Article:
The American Chamber of Commerce in Taipei recently urged the U.S. government to start negotiations with Taiwan on a bilateral investment agreement (BIA). Taiwan deserves consideration to become a BIA partner. Negotiating a BIA would be an effective way to address non-tariff barriers to trade and investment and to spur more investment in both directions. U.S. asset management companies, which have already established a promising market in Taiwan, could have much to gain from BIA provisions.
U.S. government officials and lawmakers must support the launch of such talks as a step toward eventual can conclude a BIA to further regularize its extensive business exchanges. The time is right for the U.S. to proceed with exploratory consultations with Taiwan on the feasibility of a BIA.
4. Support Taiwan’s international participation
Although Taiwan is an economic success story, it has been excluded from many international organizations in which the rest of the world shares information and makes critical global decisions. If Taiwan’s voice is continuously extinguished in the international community, the United States will lose a valued democratic partner.
It is in the United States’ interest to help Taiwan access the international organizations. Taiwan is too important to the global economy. The United States should aggressively support Taiwan’s membership in international organizations that do not require statehood as a condition of membership and encourages Taiwan’s meaningful participation in international organizations. A strong Taiwan confident in its relationship with the U.S. is key to peace and security in East Asia, and the implications of Taiwan’s economic predicament is of profound importance to the United States.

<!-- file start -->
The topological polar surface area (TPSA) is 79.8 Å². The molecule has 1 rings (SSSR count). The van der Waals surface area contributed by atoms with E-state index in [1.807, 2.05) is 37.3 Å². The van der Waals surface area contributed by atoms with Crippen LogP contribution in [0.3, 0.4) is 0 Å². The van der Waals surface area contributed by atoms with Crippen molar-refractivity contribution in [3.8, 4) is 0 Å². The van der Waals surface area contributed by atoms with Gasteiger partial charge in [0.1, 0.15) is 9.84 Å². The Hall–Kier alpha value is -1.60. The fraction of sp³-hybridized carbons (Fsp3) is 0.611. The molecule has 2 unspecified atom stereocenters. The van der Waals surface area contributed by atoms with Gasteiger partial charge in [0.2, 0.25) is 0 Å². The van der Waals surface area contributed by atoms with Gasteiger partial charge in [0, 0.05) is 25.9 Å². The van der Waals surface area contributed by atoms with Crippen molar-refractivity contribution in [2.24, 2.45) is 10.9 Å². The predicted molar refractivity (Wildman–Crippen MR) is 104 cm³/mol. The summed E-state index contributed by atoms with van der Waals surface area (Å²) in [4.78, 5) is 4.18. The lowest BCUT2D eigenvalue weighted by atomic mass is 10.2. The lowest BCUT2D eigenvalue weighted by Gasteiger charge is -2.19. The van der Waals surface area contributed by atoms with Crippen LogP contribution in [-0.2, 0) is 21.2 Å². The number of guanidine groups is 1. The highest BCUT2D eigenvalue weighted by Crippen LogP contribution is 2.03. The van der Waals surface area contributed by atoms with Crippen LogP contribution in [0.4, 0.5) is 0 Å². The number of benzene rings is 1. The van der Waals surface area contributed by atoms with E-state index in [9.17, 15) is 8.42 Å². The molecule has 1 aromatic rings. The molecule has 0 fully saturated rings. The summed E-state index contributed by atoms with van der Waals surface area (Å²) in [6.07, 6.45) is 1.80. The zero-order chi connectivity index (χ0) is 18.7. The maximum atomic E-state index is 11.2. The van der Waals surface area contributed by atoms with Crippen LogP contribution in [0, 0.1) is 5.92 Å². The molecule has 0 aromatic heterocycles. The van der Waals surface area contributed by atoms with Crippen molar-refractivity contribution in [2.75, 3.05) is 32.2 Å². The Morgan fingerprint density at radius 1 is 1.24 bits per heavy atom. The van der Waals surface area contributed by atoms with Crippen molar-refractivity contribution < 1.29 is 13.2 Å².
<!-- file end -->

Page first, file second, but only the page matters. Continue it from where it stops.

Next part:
5. Bolster U.S. support using ARIA
On Dec. 31, 2018, U.S. President Trump signed into law the Asia Reassurance Initiative Act (ARIA), which aims to counter China’s growing military influence. In a dedicated section on Taiwan, the act states that it is the policy of the U.S. to support the close economic, political and security relationship between the two sides and faithfully enforce all existing commitments consistent with the Taiwan Relations Act (TRA) and Six Assurances.
The ARIA puts a strong emphasis where it should, which is addressing how the U.S. can work more closely and strengthen the relationship with Taiwan. This bipartisan ARIA further reiterates U.S. policy as countering efforts to change the status quo and supporting a “peaceful resolution acceptable to both sides of the Taiwan Strait.”
I hope that the 116th Congress will take seriously its obligation to the Taiwan Relations Act, the three U.S.-China joint communiqués, and the Six Assurances agreed to by former U.S. President Ronald Reagan. Strengthening relations with Taiwan can help the island better protect its security.
The island’s 23 million people are certainly doing all that they can to bolster U.S.-Taiwan relations, so how about a little help from the 116th Congress and the Trump administration?
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The views expressed in this article are those of the author and do not necessarily reflect the editorial policy of The News Lens.
Editor: Nick Aspinwall (@Nick1Aspinwall)